In the instant case, the2nd to 4th Claimants were not given query or invited and presented an opportunity to make representation with regards to the allegations leveled against them, precipitating their termination from service. In the peculiar circumstances of this case, the fact remains that the Claimants were lured to work for the Defendant as its employees; with the consequence that the Defendant by implication served as the employer. It is queer that the Defendant despite not having employed the Claimants by written contract subsequently opted to terminate them by serving on them letters of termination/dismissal which are before me. The Defendant in her statement of defence alleged misconduct and insubordination on the part of the 2nd to 4th claimants to the community authorities. However there is no evidence adduced to support the said averment in the statement of defence. It is an established principle of law that where pleadings are not supported by evidence such pleadings go to no issue and are deemed abandoned. See Ademeso V Okoro(2006) LPELR - 1984(SC).
The claimants in paragraph 6 of their joint statement of facts avered that in 2014, their contract of employment was reviewed up ward and the Defendant increased their salaries to N48, 000.00 each. The Defendant admitted this fact in paragraph 4 of her statement of defence though denied that the contract of employment was reviewed. It is trite that facts admitted need not be proved. See Abobo Baalo V. FRN (2016) LPELR - 405000(SC).
Admittedly, there is no written contract of offer of employment that directly speaks to the case of the claimants. But the Defendant It admitted the monthly salaries of the claimants.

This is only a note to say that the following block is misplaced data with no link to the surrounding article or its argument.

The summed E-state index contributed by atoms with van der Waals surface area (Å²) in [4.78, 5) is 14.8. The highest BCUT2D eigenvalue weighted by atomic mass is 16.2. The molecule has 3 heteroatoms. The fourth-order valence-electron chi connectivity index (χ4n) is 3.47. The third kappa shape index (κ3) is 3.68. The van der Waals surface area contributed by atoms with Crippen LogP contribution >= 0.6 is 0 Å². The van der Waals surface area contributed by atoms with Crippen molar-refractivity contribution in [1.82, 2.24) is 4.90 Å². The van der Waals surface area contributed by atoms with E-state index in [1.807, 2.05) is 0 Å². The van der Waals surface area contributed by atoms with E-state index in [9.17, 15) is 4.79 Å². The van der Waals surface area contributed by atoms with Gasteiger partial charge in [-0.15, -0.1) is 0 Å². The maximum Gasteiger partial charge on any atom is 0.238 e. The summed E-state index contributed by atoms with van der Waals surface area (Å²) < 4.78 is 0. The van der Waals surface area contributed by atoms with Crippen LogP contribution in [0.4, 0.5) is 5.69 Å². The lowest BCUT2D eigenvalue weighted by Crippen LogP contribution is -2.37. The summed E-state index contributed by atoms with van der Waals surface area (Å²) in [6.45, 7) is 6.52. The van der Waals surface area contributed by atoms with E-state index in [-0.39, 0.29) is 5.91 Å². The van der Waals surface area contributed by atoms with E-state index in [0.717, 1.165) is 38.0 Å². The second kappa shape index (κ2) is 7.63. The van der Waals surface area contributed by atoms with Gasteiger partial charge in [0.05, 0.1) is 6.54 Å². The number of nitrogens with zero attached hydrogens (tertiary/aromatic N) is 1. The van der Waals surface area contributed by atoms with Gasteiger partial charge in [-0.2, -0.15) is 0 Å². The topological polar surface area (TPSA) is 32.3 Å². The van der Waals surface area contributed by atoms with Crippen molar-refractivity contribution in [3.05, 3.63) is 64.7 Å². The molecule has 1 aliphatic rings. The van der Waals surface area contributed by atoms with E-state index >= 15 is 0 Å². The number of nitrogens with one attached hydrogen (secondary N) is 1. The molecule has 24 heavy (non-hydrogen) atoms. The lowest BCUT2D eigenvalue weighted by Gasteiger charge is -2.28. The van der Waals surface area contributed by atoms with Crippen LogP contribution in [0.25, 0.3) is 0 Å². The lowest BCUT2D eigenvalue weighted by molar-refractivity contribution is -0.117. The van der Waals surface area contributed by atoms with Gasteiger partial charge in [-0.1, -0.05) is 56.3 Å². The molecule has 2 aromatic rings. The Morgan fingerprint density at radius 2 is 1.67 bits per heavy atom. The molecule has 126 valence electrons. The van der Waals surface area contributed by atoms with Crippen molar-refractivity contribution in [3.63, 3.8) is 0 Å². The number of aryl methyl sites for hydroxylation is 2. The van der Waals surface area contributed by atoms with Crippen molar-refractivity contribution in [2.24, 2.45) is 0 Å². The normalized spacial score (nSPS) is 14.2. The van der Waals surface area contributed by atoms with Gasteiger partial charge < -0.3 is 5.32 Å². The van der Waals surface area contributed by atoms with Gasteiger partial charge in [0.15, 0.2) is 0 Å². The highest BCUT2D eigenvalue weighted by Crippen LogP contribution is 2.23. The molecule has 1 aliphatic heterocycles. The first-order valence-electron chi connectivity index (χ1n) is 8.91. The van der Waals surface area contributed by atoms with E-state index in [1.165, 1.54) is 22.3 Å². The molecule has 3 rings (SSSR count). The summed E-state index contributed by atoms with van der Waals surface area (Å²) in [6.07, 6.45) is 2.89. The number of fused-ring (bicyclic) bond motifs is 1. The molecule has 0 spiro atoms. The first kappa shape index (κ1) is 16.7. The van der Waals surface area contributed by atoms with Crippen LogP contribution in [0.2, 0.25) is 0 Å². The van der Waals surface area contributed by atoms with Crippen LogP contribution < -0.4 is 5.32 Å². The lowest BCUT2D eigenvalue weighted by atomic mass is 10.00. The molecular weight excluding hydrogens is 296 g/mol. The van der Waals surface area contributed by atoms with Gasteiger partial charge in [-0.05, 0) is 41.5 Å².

On the whole and going by the above, I find that the termination and dismissal of the claimants as the case maybe is wrongful and the claimants are entitled to one month salary in lieu of notice. See section 11 of the Labour Act.
I however hold the respectful view that the letter of employment of one Mr. Amua Mathew as pleaded and relied upon by the claimants in this case is not helpful in the sense that the said person is not party to this suit. In any case, the court has not been satisfied as his standing relative to the claimant's. Accordingly, the claim for annual leave allowance is refused.
In all, I find that the case of the claimants only succeeds in part and the Defendant shall pay the claimants each the sum of 48,000 as one month salary in lieu of notice.
Judgment is entered accordingly. Cost of N50,000.00 is awarded against the defendant.
HON. JUSTICE S. H. DANJIDDA